This article is only available in the PDF format. Download the PDF to view the article, as well as its associated figures and tables.
The occurrence of a small cyst with a stringlike pedicle, having its attachment to the lower margin of the fimbriated extremity of the fallopian tube, is frequently observed. These are generally considered as derived from some persistent remnant of the wolffian body or its duct, and their presence has little pathologic or other significance.
As a perusal of the available literature has been most unfruitful in bringing to light evidence of their possible pathologic importance, an instance that recently came under my observation may be of interest in showing that a cyst of this character, by virtue of its long, attenuated pedicle, may be subjected to torsion and give rise to acute abdominal disturbance of unusual severity.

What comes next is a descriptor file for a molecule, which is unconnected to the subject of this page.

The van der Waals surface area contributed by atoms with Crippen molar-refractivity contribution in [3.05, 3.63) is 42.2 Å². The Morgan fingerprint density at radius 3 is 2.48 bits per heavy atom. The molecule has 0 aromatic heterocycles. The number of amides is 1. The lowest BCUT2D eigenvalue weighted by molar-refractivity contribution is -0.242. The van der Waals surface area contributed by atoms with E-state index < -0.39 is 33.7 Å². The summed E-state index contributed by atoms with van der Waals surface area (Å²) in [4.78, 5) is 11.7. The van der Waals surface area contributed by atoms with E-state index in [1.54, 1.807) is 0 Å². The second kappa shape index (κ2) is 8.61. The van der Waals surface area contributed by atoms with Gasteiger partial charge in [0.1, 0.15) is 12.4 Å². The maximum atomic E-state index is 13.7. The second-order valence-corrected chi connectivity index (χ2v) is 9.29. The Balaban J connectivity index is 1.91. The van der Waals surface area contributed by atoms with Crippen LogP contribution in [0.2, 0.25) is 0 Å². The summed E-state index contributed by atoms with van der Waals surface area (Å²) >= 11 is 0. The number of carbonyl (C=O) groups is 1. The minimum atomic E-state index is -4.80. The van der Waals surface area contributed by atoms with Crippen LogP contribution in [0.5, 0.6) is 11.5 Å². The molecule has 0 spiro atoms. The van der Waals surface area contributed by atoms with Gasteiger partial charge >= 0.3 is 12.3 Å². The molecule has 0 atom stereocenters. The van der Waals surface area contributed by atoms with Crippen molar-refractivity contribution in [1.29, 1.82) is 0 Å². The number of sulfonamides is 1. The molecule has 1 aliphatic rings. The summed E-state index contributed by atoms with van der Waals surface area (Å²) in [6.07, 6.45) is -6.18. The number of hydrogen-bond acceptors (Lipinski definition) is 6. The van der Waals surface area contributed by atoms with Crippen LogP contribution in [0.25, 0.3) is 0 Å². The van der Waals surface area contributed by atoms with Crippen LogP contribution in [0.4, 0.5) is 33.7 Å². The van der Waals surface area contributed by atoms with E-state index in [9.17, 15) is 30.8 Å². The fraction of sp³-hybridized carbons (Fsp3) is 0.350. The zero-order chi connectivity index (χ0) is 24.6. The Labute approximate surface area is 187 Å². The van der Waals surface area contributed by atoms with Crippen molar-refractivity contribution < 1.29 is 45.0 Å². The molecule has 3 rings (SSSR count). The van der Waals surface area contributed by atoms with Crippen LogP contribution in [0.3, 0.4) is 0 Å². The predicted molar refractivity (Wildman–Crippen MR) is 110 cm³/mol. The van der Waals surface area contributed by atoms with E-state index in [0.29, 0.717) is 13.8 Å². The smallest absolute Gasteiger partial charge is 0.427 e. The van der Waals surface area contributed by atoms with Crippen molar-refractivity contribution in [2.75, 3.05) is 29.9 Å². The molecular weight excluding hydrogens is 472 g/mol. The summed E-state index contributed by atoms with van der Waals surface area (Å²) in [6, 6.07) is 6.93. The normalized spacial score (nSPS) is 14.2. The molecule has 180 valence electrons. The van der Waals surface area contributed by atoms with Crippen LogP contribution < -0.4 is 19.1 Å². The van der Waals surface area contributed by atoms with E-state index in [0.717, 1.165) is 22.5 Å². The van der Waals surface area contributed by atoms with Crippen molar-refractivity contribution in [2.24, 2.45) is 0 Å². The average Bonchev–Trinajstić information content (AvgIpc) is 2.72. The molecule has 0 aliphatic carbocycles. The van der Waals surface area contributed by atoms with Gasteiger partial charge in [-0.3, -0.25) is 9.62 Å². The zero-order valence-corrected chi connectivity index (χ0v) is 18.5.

REPORT OF CASE
—Miss E., aged 18, domestic, who first consulted me, Feb. 5, 1918, on the preceding day had been rather abruptly seized with cramping pains in the lower abdomen, especially
WATERS CH. TORSION OF AN ENLARGED HYDATID OF MORGAGNIAS THE CAUSE OF ACUTE ABDOMINAL DISTURBANCE. JAMA. 1919;72(15):1072–1073. doi:10.1001/jama.1919.02610150030010
Customize your JAMA Network experience by selecting one or more topics from the list below.